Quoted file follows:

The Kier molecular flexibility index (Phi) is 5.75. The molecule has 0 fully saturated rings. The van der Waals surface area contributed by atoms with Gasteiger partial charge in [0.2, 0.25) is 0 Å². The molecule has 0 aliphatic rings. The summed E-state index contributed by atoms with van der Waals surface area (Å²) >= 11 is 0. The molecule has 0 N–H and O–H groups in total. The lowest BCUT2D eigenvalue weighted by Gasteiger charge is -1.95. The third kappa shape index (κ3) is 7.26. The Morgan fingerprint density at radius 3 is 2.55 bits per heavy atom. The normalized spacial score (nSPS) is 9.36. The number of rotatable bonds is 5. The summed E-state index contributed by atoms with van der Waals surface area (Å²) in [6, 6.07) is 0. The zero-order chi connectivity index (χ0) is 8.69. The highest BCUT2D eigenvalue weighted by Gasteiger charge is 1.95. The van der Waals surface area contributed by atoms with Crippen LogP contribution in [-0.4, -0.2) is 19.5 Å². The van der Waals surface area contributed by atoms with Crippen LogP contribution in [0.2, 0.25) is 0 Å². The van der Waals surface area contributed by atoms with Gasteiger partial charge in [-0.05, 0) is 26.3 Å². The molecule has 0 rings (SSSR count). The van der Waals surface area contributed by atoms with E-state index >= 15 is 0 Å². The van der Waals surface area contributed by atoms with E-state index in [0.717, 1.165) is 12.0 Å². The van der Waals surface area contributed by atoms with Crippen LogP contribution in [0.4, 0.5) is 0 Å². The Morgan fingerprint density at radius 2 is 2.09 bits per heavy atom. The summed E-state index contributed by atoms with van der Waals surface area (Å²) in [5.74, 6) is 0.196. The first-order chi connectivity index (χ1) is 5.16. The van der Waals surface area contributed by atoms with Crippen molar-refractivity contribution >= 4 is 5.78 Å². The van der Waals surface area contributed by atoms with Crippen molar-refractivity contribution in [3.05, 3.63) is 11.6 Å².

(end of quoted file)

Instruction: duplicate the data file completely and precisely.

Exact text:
The Kier molecular flexibility index (Phi) is 5.75. The molecule has 0 fully saturated rings. The van der Waals surface area contributed by atoms with Gasteiger partial charge in [0.2, 0.25) is 0 Å². The molecule has 0 aliphatic rings. The summed E-state index contributed by atoms with van der Waals surface area (Å²) >= 11 is 0. The molecule has 0 N–H and O–H groups in total. The lowest BCUT2D eigenvalue weighted by Gasteiger charge is -1.95. The third kappa shape index (κ3) is 7.26. The Morgan fingerprint density at radius 3 is 2.55 bits per heavy atom. The normalized spacial score (nSPS) is 9.36. The number of rotatable bonds is 5. The summed E-state index contributed by atoms with van der Waals surface area (Å²) in [6, 6.07) is 0. The zero-order chi connectivity index (χ0) is 8.69. The highest BCUT2D eigenvalue weighted by Gasteiger charge is 1.95. The van der Waals surface area contributed by atoms with Crippen LogP contribution in [-0.4, -0.2) is 19.5 Å². The van der Waals surface area contributed by atoms with Crippen LogP contribution in [0.2, 0.25) is 0 Å². The van der Waals surface area contributed by atoms with Gasteiger partial charge in [-0.05, 0) is 26.3 Å². The molecule has 0 rings (SSSR count). The van der Waals surface area contributed by atoms with E-state index >= 15 is 0 Å². The van der Waals surface area contributed by atoms with E-state index in [0.717, 1.165) is 12.0 Å². The van der Waals surface area contributed by atoms with Crippen LogP contribution in [0.4, 0.5) is 0 Å². The Morgan fingerprint density at radius 2 is 2.09 bits per heavy atom. The summed E-state index contributed by atoms with van der Waals surface area (Å²) in [5.74, 6) is 0.196. The first-order chi connectivity index (χ1) is 5.16. The van der Waals surface area contributed by atoms with Crippen molar-refractivity contribution >= 4 is 5.78 Å². The van der Waals surface area contributed by atoms with Crippen molar-refractivity contribution in [3.05, 3.63) is 11.6 Å².